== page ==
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We can contrast moral relativism, which was discussed in the previous article, with cognitive relativism, which holds that there are no universal truths about the world at all; that the world has no universal characteristics and that there are only different ways of interpreting it. Cognitive relativism is the subject of this article.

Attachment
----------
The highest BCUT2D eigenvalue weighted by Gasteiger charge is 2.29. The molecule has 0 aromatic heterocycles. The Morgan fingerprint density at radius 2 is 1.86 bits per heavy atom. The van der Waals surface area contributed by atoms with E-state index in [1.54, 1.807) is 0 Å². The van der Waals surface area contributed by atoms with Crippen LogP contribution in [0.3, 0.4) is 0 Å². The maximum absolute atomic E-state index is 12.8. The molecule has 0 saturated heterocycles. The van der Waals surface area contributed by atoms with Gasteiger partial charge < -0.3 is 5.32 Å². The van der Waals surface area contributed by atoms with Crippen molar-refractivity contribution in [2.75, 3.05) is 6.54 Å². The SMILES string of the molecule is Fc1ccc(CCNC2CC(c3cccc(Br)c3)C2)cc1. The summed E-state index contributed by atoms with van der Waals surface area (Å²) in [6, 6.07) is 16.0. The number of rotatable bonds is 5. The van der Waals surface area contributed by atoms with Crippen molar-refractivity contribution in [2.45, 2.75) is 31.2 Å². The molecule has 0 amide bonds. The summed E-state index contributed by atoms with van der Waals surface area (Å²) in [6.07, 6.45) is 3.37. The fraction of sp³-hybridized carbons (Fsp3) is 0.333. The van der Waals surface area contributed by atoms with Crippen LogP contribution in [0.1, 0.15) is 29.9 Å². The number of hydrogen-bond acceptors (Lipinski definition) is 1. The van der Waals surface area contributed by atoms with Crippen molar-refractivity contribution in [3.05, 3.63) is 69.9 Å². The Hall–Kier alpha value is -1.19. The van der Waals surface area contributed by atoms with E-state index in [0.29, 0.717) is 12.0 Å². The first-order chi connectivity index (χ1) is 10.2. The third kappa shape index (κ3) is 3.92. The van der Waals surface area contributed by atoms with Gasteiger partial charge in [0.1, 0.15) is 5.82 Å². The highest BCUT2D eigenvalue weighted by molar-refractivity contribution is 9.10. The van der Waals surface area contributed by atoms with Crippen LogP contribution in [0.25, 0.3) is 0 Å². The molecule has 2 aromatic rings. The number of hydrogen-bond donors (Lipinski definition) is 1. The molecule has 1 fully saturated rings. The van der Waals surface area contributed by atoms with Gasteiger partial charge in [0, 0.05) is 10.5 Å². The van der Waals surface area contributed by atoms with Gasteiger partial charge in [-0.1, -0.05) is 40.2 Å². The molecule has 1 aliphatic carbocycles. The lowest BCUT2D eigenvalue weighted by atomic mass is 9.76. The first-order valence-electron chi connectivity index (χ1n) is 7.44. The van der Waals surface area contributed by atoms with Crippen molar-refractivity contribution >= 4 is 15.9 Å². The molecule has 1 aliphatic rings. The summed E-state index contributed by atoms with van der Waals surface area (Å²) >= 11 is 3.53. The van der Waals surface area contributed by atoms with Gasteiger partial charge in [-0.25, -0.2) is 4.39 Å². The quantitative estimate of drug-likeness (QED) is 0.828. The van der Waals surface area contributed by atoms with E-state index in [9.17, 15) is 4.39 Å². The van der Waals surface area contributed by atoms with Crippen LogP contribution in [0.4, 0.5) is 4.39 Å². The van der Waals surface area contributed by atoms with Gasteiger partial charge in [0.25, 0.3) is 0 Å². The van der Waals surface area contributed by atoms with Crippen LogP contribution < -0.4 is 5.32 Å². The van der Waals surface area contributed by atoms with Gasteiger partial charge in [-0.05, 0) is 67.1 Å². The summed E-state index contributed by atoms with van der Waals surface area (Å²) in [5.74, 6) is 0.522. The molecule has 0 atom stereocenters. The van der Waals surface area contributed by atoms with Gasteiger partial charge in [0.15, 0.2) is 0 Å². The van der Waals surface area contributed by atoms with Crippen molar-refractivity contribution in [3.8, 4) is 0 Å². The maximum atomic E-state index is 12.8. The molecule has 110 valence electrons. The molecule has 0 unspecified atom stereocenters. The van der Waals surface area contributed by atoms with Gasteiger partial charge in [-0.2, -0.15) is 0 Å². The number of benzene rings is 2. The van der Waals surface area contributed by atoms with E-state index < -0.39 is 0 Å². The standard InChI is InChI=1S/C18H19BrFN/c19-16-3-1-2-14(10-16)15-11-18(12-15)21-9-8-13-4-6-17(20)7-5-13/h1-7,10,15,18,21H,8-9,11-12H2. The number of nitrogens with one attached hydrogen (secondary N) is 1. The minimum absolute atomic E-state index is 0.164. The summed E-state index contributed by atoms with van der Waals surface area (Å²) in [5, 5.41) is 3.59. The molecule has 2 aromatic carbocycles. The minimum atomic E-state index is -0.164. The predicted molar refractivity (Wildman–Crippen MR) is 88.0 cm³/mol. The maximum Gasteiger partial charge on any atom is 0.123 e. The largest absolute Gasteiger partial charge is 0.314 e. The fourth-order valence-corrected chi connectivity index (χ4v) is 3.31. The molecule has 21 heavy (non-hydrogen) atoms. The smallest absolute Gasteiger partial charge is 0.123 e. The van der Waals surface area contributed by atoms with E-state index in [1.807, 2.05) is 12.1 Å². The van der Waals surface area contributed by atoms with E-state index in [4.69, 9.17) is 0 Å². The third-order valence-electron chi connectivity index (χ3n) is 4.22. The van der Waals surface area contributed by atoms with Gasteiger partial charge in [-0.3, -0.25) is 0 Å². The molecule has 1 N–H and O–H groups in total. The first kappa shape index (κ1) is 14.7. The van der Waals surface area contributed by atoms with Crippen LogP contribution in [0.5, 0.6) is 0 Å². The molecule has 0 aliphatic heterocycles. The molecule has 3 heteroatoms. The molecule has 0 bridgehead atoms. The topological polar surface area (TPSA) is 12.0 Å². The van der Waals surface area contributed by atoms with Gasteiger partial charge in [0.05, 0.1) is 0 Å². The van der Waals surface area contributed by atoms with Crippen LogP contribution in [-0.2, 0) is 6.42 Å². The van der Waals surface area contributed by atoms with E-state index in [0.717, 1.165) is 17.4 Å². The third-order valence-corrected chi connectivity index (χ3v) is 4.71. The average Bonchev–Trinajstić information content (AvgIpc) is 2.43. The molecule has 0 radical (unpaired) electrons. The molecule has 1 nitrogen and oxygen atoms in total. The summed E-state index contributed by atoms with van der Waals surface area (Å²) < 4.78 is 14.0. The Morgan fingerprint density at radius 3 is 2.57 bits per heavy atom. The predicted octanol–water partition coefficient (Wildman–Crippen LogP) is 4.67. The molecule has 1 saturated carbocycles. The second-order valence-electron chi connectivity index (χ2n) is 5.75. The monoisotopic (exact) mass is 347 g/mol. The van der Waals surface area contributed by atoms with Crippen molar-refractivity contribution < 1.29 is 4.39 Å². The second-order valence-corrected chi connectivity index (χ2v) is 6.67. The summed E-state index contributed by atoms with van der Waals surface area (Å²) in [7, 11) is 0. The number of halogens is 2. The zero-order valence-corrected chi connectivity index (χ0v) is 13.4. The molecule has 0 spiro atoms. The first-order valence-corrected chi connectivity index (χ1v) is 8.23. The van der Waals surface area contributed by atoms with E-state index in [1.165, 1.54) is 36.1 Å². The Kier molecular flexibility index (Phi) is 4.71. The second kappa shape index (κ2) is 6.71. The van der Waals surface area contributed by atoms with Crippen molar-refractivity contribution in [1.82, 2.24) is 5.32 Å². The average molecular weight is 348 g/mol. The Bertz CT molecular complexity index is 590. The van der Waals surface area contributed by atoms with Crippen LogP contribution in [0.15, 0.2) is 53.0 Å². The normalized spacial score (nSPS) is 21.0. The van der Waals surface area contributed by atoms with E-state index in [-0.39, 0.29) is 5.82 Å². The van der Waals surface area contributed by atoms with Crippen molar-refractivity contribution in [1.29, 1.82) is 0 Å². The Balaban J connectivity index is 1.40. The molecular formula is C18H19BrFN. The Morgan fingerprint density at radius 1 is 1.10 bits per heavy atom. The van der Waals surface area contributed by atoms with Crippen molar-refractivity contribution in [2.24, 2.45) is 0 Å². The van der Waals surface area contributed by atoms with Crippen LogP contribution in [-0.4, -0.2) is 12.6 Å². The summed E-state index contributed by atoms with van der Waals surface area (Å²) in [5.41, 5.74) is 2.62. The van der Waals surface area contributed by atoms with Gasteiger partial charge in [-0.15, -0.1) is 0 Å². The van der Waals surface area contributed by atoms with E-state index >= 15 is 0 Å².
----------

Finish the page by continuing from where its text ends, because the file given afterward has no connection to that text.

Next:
The question of the existence (or otherwise) of ‘absolute truths’ has been debated for thousands of years. The position that there are no such truths — relativism — comes in several varieties. In this, the first of two consecutive articles by Alchin, we hear a debate on the most common form of relativism: moral relativism.
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